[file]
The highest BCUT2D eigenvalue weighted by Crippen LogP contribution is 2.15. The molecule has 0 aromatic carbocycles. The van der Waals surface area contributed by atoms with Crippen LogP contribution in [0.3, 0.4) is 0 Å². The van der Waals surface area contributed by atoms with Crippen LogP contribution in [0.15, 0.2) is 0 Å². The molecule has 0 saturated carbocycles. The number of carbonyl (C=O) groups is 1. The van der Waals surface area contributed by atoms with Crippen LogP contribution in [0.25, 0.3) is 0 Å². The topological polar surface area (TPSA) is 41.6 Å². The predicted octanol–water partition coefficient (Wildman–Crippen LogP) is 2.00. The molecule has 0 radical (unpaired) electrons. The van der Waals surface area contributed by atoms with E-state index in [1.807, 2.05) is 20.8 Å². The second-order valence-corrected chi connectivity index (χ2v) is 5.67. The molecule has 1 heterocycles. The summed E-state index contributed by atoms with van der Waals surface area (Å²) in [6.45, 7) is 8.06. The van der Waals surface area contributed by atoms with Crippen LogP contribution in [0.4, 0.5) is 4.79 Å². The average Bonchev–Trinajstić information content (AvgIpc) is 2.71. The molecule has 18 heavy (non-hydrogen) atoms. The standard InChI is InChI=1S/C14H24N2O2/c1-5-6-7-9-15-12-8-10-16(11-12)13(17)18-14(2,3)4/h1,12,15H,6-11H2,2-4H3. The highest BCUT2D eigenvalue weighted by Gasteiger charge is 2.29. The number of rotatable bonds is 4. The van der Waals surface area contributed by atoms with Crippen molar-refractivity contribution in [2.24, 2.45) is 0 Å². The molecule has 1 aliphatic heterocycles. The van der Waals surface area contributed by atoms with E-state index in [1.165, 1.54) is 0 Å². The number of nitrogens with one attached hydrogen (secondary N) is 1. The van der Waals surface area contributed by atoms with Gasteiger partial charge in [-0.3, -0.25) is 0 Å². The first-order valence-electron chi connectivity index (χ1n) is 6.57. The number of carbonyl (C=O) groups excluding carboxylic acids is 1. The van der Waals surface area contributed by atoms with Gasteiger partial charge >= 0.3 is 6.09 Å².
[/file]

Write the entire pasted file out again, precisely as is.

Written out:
The highest BCUT2D eigenvalue weighted by Crippen LogP contribution is 2.15. The molecule has 0 aromatic carbocycles. The van der Waals surface area contributed by atoms with Crippen LogP contribution in [0.3, 0.4) is 0 Å². The van der Waals surface area contributed by atoms with Crippen LogP contribution in [0.15, 0.2) is 0 Å². The molecule has 0 saturated carbocycles. The number of carbonyl (C=O) groups is 1. The van der Waals surface area contributed by atoms with Crippen LogP contribution in [0.25, 0.3) is 0 Å². The topological polar surface area (TPSA) is 41.6 Å². The predicted octanol–water partition coefficient (Wildman–Crippen LogP) is 2.00. The molecule has 0 radical (unpaired) electrons. The van der Waals surface area contributed by atoms with E-state index in [1.807, 2.05) is 20.8 Å². The second-order valence-corrected chi connectivity index (χ2v) is 5.67. The molecule has 1 heterocycles. The summed E-state index contributed by atoms with van der Waals surface area (Å²) in [6.45, 7) is 8.06. The van der Waals surface area contributed by atoms with Crippen LogP contribution in [0.4, 0.5) is 4.79 Å². The average Bonchev–Trinajstić information content (AvgIpc) is 2.71. The molecule has 18 heavy (non-hydrogen) atoms. The standard InChI is InChI=1S/C14H24N2O2/c1-5-6-7-9-15-12-8-10-16(11-12)13(17)18-14(2,3)4/h1,12,15H,6-11H2,2-4H3. The highest BCUT2D eigenvalue weighted by Gasteiger charge is 2.29. The number of rotatable bonds is 4. The van der Waals surface area contributed by atoms with Crippen molar-refractivity contribution in [2.24, 2.45) is 0 Å². The molecule has 1 aliphatic heterocycles. The van der Waals surface area contributed by atoms with E-state index in [1.165, 1.54) is 0 Å². The number of nitrogens with one attached hydrogen (secondary N) is 1. The van der Waals surface area contributed by atoms with Gasteiger partial charge in [-0.3, -0.25) is 0 Å². The first-order valence-electron chi connectivity index (χ1n) is 6.57. The number of carbonyl (C=O) groups excluding carboxylic acids is 1. The van der Waals surface area contributed by atoms with Gasteiger partial charge >= 0.3 is 6.09 Å².